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Great Plains Regional Medical Center simplifies nameTell North Platte what you think
Courtesy Photo­Image
Photo by George Lauby
New main building under construction, mid-March. (click on images to enlarge)
Courtesy Photo­Image
The construction on Monday, taken from a camera at the site.

Great Plains Regional Medical Center is now named simply Great Plains Health, officials publically announced Monday.

The name change is the result of a three-year process that involved extensive discussion, research and development, interim CEO Mel McNea said.

“The name Great Plains Health fits the direction and vision we’ve been moving toward for some time now,” McNea said.

McNea said the medical center has grown into “much more than an acute care facility, as the name ‘Regional Medical Center’ denotes” thanks to the help of primary care providers, other physician partners and the community.

Answering the call for access to advanced care that is safe, high quality and cost efficient has resulted in remarkable growth in the past five years, including:

• Expansion of the medical staff from 70 physicians to 90.

• New bariatrics, cardiology, endocrinology, hospitalist, infectious disease, PET imaging, pulmonology, sleep medicine, spine surgery, stroke and wound care programs — nearly 30 medical specialties in all.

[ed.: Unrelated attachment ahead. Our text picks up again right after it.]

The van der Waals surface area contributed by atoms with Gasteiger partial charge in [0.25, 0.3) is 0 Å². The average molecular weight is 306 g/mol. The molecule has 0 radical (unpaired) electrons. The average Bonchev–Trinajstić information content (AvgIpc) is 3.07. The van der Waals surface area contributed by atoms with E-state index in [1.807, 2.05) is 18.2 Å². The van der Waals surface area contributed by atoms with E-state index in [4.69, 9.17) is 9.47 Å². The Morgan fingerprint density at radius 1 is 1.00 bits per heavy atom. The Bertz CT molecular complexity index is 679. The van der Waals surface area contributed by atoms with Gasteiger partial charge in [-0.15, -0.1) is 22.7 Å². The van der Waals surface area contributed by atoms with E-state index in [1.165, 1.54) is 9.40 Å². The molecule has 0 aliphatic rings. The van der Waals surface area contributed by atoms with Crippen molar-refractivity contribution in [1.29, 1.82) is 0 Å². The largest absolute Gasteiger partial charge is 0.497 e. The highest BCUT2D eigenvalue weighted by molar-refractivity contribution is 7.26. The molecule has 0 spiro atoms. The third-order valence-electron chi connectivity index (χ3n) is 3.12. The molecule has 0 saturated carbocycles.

• A new patient tower, scheduled to open in August 2015.

• Twelve Great Plains Physician Network clinics in North Platte.

• Fifteen outreach clinics in communities throughout west central Nebraska.

The newer, simpler name indicates a larger, or at least evolving, role for the medical center in keeping people healthy.

“The inclusion of the word ‘health’ speaks to our new mission to inspire health and healing by putting patients first — always,” said McNea.

To “inspire health,” Great Plains has already developed free-of-charge, open-to-the-public community programs, including:

• Couch to 5K training

• Great Plains Get Moving Club

• Smoking cessation classes

• Partnerships with nonprofit groups to create wellness opportunities for all ages.

Spokeswoman Fiona Lisback refers to these wellness efforts as “just the beginning.”

“Our growth has created greater access for those in need of healthcare and also helped build our reputation as a health system of choice throughout the region,” Libsack said. “But helping individuals in our region when they are sick or hurt is only part of the equation. We believe that the quality of one’s health has a profound impact on one’s quality of life.”

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The North Platte Bulletin - Published 6/16/2014
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